The conditional perfect is a compound verb form, which means its conjugation has two components: the auxiliary verb haber in the conditional plus the past participle of the main verb.
The Spanish conditional progressive is very similar to its English counterpart (would be + -ing). In both languages, the conditional progressive expresses an action that would be in progress at a certain point in time.
Creer is one of the most common and useful Spanish verbs and has irregular conjugations in most tenses and moods. Creer literally means "to believe" and is found in some idiomatic expressions.
Dar, “to give,” is one of the most common Spanish verbs and is irregular in the present tense. It’s used much like its English equivalent.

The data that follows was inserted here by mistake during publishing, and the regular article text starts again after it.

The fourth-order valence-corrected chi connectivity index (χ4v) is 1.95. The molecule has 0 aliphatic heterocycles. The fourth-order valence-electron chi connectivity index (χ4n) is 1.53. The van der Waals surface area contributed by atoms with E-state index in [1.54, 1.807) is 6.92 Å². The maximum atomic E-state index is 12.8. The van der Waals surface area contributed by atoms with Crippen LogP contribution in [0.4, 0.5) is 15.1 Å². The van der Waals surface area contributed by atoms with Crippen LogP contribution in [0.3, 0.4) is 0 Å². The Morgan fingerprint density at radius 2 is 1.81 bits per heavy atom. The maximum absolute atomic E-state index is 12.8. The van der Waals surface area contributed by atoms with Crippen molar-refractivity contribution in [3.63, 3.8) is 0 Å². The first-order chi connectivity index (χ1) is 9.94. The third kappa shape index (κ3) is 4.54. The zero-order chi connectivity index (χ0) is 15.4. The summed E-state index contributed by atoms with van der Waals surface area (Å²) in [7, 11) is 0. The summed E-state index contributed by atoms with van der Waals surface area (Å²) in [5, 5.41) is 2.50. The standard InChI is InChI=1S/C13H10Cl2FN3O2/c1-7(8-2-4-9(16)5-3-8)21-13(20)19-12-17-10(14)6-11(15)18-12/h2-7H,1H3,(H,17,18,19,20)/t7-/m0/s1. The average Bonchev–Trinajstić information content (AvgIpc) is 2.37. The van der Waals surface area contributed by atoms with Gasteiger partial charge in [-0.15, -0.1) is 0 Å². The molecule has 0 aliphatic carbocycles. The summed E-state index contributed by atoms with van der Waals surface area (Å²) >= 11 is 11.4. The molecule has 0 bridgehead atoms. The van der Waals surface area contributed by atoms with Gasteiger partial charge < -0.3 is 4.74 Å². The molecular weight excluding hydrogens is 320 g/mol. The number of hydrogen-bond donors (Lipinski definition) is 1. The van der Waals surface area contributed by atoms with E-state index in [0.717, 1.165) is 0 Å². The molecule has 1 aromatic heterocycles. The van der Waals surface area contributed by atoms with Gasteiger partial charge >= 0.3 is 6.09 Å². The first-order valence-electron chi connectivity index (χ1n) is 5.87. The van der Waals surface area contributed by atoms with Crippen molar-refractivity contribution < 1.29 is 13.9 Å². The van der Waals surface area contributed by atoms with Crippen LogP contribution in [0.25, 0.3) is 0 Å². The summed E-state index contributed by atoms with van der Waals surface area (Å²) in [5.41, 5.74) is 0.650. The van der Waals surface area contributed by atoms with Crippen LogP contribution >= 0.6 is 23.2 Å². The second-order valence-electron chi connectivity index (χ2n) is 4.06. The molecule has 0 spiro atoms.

Deber is a very common Spanish verb with regular conjugations and an unusual relationship to some of its English equivalents. It has several meanings related to obligation, supposition, and expectation.
Decir is one of the most common and useful Spanish verbs and has irregular conjugations. Decir literally means “to say” or “to tell,” and is also found in many idiomatic expressions.
Estar is one of two Spanish verbs that mean "to be." Estar is used to describe the current state of a noun – temporary, changeable attributes.
You probably know that Spanish has two verbs that mean “to be”: estar and ser. What you might not know is that dozens of Spanish adjectives have different meanings depending on which of these verbs they’re used with.